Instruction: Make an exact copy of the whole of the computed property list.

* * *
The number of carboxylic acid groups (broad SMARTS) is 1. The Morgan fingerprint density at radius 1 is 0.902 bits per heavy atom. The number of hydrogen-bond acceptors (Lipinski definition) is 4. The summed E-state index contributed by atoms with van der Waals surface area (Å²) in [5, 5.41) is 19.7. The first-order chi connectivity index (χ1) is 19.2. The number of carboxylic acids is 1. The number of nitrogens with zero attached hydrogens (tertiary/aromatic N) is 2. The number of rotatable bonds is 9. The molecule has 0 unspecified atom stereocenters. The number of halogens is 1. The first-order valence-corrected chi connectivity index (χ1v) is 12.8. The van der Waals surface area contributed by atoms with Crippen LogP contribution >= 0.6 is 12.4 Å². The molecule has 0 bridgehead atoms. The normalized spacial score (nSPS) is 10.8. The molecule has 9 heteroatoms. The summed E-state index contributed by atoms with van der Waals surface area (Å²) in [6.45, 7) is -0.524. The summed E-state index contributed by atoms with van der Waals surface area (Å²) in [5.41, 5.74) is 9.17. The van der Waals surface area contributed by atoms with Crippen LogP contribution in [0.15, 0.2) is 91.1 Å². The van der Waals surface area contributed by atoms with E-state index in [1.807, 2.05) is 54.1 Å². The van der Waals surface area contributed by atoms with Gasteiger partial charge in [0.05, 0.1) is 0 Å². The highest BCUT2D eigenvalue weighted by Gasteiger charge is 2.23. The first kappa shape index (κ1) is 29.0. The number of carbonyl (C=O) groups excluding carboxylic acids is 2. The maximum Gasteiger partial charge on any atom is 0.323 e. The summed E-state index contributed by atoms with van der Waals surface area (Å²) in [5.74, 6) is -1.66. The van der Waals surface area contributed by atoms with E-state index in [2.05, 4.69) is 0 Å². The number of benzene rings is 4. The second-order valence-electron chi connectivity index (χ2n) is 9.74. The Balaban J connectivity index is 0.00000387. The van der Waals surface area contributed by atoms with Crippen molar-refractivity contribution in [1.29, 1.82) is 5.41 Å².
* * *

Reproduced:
The number of carboxylic acid groups (broad SMARTS) is 1. The Morgan fingerprint density at radius 1 is 0.902 bits per heavy atom. The number of hydrogen-bond acceptors (Lipinski definition) is 4. The summed E-state index contributed by atoms with van der Waals surface area (Å²) in [5, 5.41) is 19.7. The first-order chi connectivity index (χ1) is 19.2. The number of carboxylic acids is 1. The number of nitrogens with zero attached hydrogens (tertiary/aromatic N) is 2. The number of rotatable bonds is 9. The molecule has 0 unspecified atom stereocenters. The number of halogens is 1. The first-order valence-corrected chi connectivity index (χ1v) is 12.8. The van der Waals surface area contributed by atoms with Crippen LogP contribution >= 0.6 is 12.4 Å². The molecule has 0 bridgehead atoms. The normalized spacial score (nSPS) is 10.8. The molecule has 9 heteroatoms. The summed E-state index contributed by atoms with van der Waals surface area (Å²) in [6.45, 7) is -0.524. The summed E-state index contributed by atoms with van der Waals surface area (Å²) in [5.41, 5.74) is 9.17. The van der Waals surface area contributed by atoms with Crippen LogP contribution in [0.15, 0.2) is 91.1 Å². The van der Waals surface area contributed by atoms with E-state index in [1.807, 2.05) is 54.1 Å². The van der Waals surface area contributed by atoms with Gasteiger partial charge in [0.05, 0.1) is 0 Å². The highest BCUT2D eigenvalue weighted by Gasteiger charge is 2.23. The first kappa shape index (κ1) is 29.0. The number of carbonyl (C=O) groups excluding carboxylic acids is 2. The maximum Gasteiger partial charge on any atom is 0.323 e. The summed E-state index contributed by atoms with van der Waals surface area (Å²) in [5.74, 6) is -1.66. The van der Waals surface area contributed by atoms with E-state index in [2.05, 4.69) is 0 Å². The number of benzene rings is 4. The second-order valence-electron chi connectivity index (χ2n) is 9.74. The Balaban J connectivity index is 0.00000387. The van der Waals surface area contributed by atoms with Crippen molar-refractivity contribution in [1.29, 1.82) is 5.41 Å².